That, however, was not the case. Though the weekend was to be considered an overall success, it wasn't the greatest 48 hours of my life--and I fully expected it to be. Of all the wonderful things to see and hear at Intonation, it was not the indie-Eden the purveyors would have you believe. For those of you who were unable to attend and are reading the website's ridiculously lengthy four-part debriefing, you need not salivate; I'm here to give you an objective perspective on the festival, the good, the bad and the ugly.

The Good

1. The Lineup: The quantity and quality of bands on the bill was incredible. From smaller acts like the M's and Pelican opening the festival to the now arena-worthy headliners the Decemberists and everything in between, there was something worth hearing for the whole family. Also, having two non-competing stages kept things going, and there was barely any down over the duration of the entire 18-hour festival.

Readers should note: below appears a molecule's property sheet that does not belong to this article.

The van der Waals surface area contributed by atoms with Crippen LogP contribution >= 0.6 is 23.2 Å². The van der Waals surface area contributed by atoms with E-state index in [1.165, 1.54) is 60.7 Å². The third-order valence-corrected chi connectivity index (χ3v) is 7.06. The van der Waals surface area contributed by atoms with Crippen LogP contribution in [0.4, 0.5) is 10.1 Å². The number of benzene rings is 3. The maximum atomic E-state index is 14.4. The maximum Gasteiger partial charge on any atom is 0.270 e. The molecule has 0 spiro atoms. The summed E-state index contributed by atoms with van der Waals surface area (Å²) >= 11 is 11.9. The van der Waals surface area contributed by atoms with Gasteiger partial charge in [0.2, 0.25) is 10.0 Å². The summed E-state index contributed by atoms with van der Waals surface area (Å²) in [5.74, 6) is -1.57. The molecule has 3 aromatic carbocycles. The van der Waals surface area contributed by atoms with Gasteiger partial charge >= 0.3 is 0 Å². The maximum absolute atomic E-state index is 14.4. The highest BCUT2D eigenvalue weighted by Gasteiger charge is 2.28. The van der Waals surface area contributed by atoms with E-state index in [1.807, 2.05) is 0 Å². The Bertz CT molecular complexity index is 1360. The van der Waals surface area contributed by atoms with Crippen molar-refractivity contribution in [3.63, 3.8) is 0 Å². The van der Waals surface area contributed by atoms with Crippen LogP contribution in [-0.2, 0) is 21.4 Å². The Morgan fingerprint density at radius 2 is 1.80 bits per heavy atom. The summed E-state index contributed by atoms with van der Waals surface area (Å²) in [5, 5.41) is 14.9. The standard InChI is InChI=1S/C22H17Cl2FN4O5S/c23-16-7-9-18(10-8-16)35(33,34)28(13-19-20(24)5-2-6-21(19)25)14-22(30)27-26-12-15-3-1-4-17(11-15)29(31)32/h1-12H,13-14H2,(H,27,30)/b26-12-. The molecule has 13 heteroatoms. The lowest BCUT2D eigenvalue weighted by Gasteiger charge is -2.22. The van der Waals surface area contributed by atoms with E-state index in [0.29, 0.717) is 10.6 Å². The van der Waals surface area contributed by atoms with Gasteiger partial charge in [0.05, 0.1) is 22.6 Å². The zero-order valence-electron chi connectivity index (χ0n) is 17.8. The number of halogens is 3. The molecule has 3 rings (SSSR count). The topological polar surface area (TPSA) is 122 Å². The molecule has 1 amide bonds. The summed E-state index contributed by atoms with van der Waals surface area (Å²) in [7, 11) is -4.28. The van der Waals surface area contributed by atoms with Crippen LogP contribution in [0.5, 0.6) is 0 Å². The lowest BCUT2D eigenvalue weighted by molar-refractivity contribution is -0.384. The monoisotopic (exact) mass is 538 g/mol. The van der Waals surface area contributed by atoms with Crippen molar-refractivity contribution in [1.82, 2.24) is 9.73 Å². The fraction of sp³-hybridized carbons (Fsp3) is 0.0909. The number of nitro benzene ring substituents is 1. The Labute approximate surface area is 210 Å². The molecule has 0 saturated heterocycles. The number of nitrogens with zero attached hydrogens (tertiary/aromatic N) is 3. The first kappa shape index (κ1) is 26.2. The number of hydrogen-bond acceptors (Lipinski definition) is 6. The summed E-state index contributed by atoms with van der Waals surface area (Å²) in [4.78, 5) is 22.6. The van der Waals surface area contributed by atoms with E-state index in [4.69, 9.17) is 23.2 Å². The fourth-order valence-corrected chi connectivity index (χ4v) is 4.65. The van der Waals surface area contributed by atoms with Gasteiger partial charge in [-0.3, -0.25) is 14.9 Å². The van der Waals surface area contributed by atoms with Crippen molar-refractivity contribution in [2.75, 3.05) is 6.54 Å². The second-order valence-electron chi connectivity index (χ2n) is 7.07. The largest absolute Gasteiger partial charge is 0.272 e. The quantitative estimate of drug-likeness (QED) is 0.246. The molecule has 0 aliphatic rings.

2. The Go! Team: I like their album, but their live show took me off my feet. They were the only band able to get a throng of self-conscious indie snobs to wave their hands in the air as if they didn't care. Toward the end of the set, singer/rapper/cheerleader Ninja rushed onstage with 15 kids pulled from a local swimming pool to form a makeshift dance squad during "Ladyflash." It was easily the most vibrant moment of the festival, and for a few shining minutes everyone within earshot was either dancing or pretending to, at the very least considering it.